the art of driving

Everywhere I look I see signs of life returning to "normal."

More cars on the streets and people out and about as States and Nations go into early phases of reopening businesses from lockdown.


Everyone has an opinion on reopening.


Is it good or bad? Is it too early, or have we waited too long?

R.I.P. Jerry Stiller


It seems we're back to dividing along party lines, but it is an election year after all.


We've all been stuck inside for quite some time.


If you're anything like me, you've grown restless, frustrated, and subdued by the quarantine.


I'm as ready as anyone to get out of the house and go back to normal, but I would be remiss to not at least think about the consequences of my actions during this time.


I am young (25) and I do not have any preexisting conditions that put me at risk of being seriously debilitated or killed by COVID-19; however, I never know who I am coming into contact with.


As my parents used to teach me about driving, it's not me I should be worried about... it's everyone else. 

Question: Could my early green light cause other peoples’ red lights to last longer?


In reading over some of my diary entries recently, I came across a short story I wrote on November 4, 2018. I had no idea why I was writing it at the time, but I remember being unable to fall sleep until I did.


Given the current circumstances, I feel convicted to share. I had no idea how appropriate it would become.


I’d love to hear your thoughts on it.


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"You travel down a road and you are greeted with a green light at each intersection.

One light after the other, you continue on your path as others wait for you to pass by.


Suddenly you see a yellow glow which quickly turns to red.

You slow down, irritated by the inconvenience it caused you.


You sit at the intersection for what seems like an eternity while every other signal changes but yours.

Cars from your left, cars from your right, cars from behind you, and cars in front of you.


All awarded with a chance to continue on their paths except for you. Then, your light turns green.

You punch the gas trying to make up lost time, and suddenly it hits you.


Life isn’t a road of green lights.


It can’t be.


If it was, then millions of other people would spend their entire lives stopped at a red light until you passed by.

In order for you to have a green light, others must have a red light.


And vice versa.


Yellow lights slow your progress, and red lights stop it completely, but each is only temporary.

And more than that, each is necessary.


For if your light was green and so was the light of the lanes perpendicular to your path, you would all be destined for a head on collision.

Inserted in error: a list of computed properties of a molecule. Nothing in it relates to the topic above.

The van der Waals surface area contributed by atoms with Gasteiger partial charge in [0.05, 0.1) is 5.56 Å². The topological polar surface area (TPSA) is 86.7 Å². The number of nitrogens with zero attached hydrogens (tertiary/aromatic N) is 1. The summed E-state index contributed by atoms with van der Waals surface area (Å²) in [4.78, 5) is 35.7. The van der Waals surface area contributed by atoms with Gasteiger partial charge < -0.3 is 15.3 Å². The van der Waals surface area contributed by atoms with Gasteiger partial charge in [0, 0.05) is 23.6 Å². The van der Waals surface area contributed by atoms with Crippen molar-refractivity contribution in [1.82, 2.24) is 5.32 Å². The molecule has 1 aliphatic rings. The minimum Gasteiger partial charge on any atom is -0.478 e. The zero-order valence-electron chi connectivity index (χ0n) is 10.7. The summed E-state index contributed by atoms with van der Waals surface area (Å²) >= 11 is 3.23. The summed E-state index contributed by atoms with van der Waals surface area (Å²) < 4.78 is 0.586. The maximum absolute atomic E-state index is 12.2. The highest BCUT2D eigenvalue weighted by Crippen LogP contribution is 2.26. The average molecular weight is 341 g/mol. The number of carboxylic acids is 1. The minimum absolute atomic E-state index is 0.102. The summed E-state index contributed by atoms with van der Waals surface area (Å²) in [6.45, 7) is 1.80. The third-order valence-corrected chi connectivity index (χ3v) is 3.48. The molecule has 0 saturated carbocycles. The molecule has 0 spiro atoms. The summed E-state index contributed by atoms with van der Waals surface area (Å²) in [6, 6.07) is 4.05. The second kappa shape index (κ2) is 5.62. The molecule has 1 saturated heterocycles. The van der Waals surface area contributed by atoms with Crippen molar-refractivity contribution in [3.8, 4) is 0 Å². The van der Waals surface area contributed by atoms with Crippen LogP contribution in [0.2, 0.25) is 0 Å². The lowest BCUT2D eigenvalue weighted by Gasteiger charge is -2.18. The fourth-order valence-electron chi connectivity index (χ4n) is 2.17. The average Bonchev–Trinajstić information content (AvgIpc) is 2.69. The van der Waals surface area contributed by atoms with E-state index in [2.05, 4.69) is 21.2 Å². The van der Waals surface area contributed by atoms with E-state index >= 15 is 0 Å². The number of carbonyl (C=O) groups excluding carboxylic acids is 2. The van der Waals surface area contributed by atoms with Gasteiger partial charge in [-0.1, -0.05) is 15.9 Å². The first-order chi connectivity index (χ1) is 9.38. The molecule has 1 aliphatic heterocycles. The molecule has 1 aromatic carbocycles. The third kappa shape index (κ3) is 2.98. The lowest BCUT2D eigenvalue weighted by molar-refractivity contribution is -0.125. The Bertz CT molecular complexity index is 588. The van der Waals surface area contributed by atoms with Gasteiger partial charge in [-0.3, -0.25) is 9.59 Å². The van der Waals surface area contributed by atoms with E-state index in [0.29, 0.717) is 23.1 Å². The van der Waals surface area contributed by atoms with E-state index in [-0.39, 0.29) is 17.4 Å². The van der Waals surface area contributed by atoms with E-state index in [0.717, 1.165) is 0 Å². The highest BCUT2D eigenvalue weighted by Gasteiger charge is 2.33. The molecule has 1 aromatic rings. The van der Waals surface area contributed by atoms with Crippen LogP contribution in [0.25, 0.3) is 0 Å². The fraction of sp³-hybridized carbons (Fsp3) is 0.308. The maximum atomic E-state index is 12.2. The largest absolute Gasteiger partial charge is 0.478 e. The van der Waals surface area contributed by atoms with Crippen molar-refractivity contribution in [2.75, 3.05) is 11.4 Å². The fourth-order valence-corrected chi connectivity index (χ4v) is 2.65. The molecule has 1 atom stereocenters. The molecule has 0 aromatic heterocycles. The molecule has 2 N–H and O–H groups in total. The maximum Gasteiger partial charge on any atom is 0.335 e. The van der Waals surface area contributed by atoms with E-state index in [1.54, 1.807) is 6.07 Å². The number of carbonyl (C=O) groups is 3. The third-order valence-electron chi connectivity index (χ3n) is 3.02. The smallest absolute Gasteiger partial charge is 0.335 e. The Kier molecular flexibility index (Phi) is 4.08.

A brutal fate is avoided by the installation of a simple, colored light.

But in order for the light to do its job, we all must obey its commands.


When the light is green, you go.

When the light is yellow, you slow.

When the light turns red, you stop.


You must go when the light is green, or you risk being hit from behind by others traveling along the same path who are obeying the rules of the road.

You are a danger to others if you do not go on green.


The same goes for slowing on yellow.

Trying to beat your yellow might result in a collision with someone trying to jump their green.


Similarly, jumping your green could result in someone else’s underestimated yellow turning to red more quickly than they expected.


And going on red needs no explanation.


You see, the stoplight is only useful if everyone agrees to the terms.


If we don’t, then the stop light is just another street light, only a bit more colorful."


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I’d typically tie in a lesson or make an obvious connection to what the streetlight means, but I intentionally want to leave the metaphor to you.


We’re all living our own version of this pandemic, and we’re all at different intersections in life. 


I'm not here to tell you how to drive.


That said, I do want to challenge you to constantly be aware that we are all travelling down a road together.


Stop every once in a while to think about the actions your driving can have on other travellers. 


I’m reminded of a man who kept a stoplight on the wall inside his home every day. He taught us what it means to respect authority, be courteous to our neighbors, and to think of others more than ourselves. 


Of course, the man I’m talking about is Fred Rogers.

Youtube: Mr. Rogers Demonstrates a Traffic Signal


Mr. Rogers was a shining example of patience and thoughtfulness. Exercising these virtues in times like today shows great wisdom and responsibility. To whom much is given, much is expected. 


We’ll all make it through this. Be calm, stay positive, and put others first. 


We've already made it this far.


Abundantly,


hamilton


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